PARIS, JAN. 18 -- Italian financier Carlo De Benedetti today announced two startling investment moves designed to "lay the foundations" for creating the first pan-European holding company.
The moves by De Benedetti, chairman of the Italian communications giant Olivetti Corp. and a leading international takeover artist, are aimed at giving him control over Societe Generale de Belgique S.A., Belgium's largest holding company with assets of about $2.8 billion.
Observers were surprised that De Benedetti would try to gain control of a Belgian company that is viewed as the economic, industrial and financial backbone of the nation. The financier's strategy -- trying to get at Societe Generale through French companies -- is also considered radical.
De Benedetti said his French holding company Cerus S.A. was boosting its stake in Dumenil-Leble S.A., a French investment company, to 25 percent from the current 4.99 percent.
De Benedetti also disclosed that Cerus now controls 7.8 percent of Societe Generale, and that Dumenil-Leble had gained control of 10.8 percent of the Belgian company's shares.
The financier said that in addition to those two stakes in Societe Generale -- which together total 18.6 percent -- his Cerus group had notified Belgian authorities of plans for a public share sale aimed at "significantly boosting" its stake in the Belgian giant.
The announcement was not more specific. But in Brussels, Belgium, Societe Generale announced that Cerus had indicated it wanted to buy an additional 15 percent of the Belgian company's shares, or 4.2 million of its 28.2 million outstanding shares.
The chairman of Societe Generale, Rene Lamy, said that in an attempt to block Cerus' action, Societe Generale would issue 16 million new shares of stock, representing a 60 percent increase in its capitalization.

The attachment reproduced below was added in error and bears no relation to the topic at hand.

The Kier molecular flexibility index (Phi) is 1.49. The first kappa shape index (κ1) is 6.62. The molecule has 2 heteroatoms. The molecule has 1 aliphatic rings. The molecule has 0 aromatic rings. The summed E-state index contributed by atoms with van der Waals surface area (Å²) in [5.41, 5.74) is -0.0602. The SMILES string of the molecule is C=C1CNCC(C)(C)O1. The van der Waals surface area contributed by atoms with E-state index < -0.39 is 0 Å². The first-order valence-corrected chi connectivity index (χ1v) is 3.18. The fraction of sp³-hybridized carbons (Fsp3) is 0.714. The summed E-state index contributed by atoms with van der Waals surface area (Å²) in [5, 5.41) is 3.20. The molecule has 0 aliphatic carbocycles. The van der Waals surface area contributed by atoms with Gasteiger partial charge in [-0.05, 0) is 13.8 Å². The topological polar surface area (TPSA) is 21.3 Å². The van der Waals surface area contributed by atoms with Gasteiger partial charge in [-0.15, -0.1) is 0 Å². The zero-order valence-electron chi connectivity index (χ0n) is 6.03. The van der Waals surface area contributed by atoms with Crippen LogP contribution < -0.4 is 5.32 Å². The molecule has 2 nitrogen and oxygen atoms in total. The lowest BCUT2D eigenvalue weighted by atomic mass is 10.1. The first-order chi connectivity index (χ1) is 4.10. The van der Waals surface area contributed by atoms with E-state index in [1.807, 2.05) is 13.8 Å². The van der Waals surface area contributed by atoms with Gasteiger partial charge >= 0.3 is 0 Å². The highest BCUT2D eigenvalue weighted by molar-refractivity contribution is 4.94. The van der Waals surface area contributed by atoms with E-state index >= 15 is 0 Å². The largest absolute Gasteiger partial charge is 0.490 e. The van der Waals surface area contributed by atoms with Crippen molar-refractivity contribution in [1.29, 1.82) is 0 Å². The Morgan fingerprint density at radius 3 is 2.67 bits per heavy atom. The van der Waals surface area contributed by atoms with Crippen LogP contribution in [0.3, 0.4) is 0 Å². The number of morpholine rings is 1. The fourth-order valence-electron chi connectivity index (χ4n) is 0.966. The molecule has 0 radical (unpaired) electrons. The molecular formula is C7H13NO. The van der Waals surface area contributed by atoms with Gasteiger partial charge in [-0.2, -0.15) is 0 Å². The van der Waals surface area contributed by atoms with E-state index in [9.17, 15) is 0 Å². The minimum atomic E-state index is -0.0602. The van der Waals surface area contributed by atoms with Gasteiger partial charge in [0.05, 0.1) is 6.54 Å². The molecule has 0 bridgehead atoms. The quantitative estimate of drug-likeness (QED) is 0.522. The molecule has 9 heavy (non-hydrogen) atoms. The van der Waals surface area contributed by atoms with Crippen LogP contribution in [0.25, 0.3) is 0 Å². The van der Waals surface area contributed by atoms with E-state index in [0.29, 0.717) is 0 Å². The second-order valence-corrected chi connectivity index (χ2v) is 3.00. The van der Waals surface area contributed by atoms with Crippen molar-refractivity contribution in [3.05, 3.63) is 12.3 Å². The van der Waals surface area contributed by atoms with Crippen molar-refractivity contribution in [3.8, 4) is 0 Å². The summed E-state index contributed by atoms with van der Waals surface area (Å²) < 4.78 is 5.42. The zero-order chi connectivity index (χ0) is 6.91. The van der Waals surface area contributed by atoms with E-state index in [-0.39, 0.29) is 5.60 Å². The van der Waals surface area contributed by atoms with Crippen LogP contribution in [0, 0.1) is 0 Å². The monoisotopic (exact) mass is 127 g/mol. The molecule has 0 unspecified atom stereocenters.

It was unclear, however, whether Societe Generale would be allowed to proceed with the issuance of new shares, since Belgian securities law prohibits such actions when taken in response to a takeover offer.
At about the same time as Lamy's announcement, the Brussels Stock Exchange indefinitely suspended trading in shares of Societe Generale, whose holdings include Belgium's largest bank.
The suspension was imposed shortly after the Belgian Finance Ministry, citing "irregular transactions," recommended that trading in Societe Generale be halted for at least 48 hours.
The Finance Ministry later disclosed that De Benedetti planned to arrive in Brussels Tuesday for talks with Finance Minister Mark Eyskens and Philippe Maystadt, the economics minister and vice premier. No details were announced.
De Benedetti's moves reflect expectations that the European Community will succeed in its effort to remove all remaining barriers to the free movement of goods and capital across borders of member countries by 1992.
Societe Generale has stakes in more than 1,200 companies spread across virtually every industrial and financial activity in Belgium. It was founded in 1822 by Dutch King William to industrialize what was then the Netherlands' southern flank.